Metallica: Almost Like Old Times
Friday, September 12, 2008
The litmus test for Metallica's supposed return to form is simple and immediate: Does it make you speed-pick crunchy air guitar riffs? Or want to cruise the 4x4 down dirt roads with the critter-blastin' spotlight on and speakers cranked? Punch yourself in the skull for fun?
The answer is yes -- at least during much of "Death Magnetic," the influential heavy metal band's 10th (if you count 1998's covers CD "Garage Inc.") studio album. Navigate past the CD art that only Beavis & Butt-head could love (it's icky-reminiscent of 1996's "Load"), and you'll discover that, shockingly, Metallica really is back.
You have to want it, though. Produced by old-musician defibrillator Rick Rubin, "Death Magnetic" tries hard, sometimes conspicuously so, to remind us why we revered Metallica two decades ago. And to make us forget how long we've reviled them for frequenting a barber, dissing Napster and hiring that pansy therapist. Mostly, fans begrudge them for selfishly sucking eggs for the past 17 or 20 years, depending whom you're guzzling beer with in the garage while arguing albums.
"Death Magnetic" explodes with tools from the band's classic shed. You hear 1986's "Master of Puppets" and 1988's ". . . And Justice for All" in the ferocity of "The End of the Line," "That Was Just Your Life" and "All Nightmare Long." Album closer "My Apocalypse" is injected with shards of thrash competitor Slayer's melodic threat.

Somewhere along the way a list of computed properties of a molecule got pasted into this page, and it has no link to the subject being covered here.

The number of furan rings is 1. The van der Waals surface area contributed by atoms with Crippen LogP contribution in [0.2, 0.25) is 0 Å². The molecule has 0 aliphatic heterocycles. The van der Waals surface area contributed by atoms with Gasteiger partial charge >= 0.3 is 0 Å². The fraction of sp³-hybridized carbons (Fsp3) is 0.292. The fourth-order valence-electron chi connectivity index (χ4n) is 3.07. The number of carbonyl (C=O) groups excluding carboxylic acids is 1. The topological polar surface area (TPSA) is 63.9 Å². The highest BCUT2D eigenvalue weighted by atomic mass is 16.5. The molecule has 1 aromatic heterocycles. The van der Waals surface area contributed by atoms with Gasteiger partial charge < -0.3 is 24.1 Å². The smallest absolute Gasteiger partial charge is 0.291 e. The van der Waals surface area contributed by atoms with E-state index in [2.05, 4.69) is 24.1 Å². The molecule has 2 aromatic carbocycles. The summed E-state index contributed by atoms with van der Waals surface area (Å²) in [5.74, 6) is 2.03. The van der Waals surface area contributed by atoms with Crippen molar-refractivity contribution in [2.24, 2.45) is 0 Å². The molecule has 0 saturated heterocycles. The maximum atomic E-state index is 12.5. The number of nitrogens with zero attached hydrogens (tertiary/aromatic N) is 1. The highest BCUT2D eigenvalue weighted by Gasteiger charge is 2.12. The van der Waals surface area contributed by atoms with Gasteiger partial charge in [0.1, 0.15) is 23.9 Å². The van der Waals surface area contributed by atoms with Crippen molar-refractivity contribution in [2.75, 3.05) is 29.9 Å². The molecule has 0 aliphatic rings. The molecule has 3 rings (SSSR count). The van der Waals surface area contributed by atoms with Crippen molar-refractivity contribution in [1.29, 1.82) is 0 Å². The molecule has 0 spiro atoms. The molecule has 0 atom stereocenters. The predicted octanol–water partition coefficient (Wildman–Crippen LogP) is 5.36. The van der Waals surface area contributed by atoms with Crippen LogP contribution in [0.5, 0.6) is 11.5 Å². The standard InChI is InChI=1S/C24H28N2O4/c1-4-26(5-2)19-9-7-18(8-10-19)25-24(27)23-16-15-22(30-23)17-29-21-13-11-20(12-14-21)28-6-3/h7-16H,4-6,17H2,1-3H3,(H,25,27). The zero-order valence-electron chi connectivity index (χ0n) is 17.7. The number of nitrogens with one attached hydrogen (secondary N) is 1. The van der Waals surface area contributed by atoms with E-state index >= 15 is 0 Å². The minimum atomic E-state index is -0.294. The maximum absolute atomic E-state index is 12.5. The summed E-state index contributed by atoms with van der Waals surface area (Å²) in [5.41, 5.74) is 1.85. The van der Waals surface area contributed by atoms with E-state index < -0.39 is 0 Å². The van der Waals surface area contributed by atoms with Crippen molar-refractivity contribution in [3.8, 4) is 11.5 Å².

Singer-guitarist James Hetfield is still the original karate vocalist, adding "Yah!" to the end of words as if he's chopping concrete blocks with his hands. Unfortunately, he also reverts to the dreaded sensitive style -- not often, but first single "The Day That Never Comes" is a prime example. Mostly, Hetfield feels familiar, snarling silly lines such as "The slave becomes the master!" (of puppets?) or rhyming recycled Metallica vocabulary such as "con-tra-dic-tion!" and "prem-o-ni-tion!"
Like aging athletes, Metallica's members have lost muscle mass. The guitars' punch isn't as crushing as their '80s sledgehammer tone. But the jam passages are nicely self-indulgent during these mostly seven- to eight-minute songs. Lead guitarist Kirk Hammett's shrapnel-spitting solos are satisfying. Lars Ulrich is quicker with his tongue offstage than his sticks in-studio, but he drives the tempo aggressively -- even if his drum sound isn't as powerful anymore. Bassist Robert Trujillo, playing on his first Metallica album, is notably audible. Sometimes.
Metalheads will cringe at the title "The Unforgiven III," let alone the hideous piano and strings. Skip forward two tracks and headbang furiously to the bludgeoning, 10-minute instrumental "Suicide and Redemption." You won't even remember where you are.
"Death Magnetic" isn't quite awesome by Metallica standards. But it's a pretty awesome try for a bunch of rich, spoiled babies in their 40s. It's easily the best Metallica disc since "The Black Album" (or, if you mistakenly think that CD was trash, ". . . And Justice for All"). Metallica tried to atone here, and you sort of have to toss them a cold one and flash the devil horns. If not, you obviously don't understand the brotherhood of metal in the first place.
DOWNLOAD THESE:"That Was Just Your Life," "The End of the Line," "Suicide and Redemption"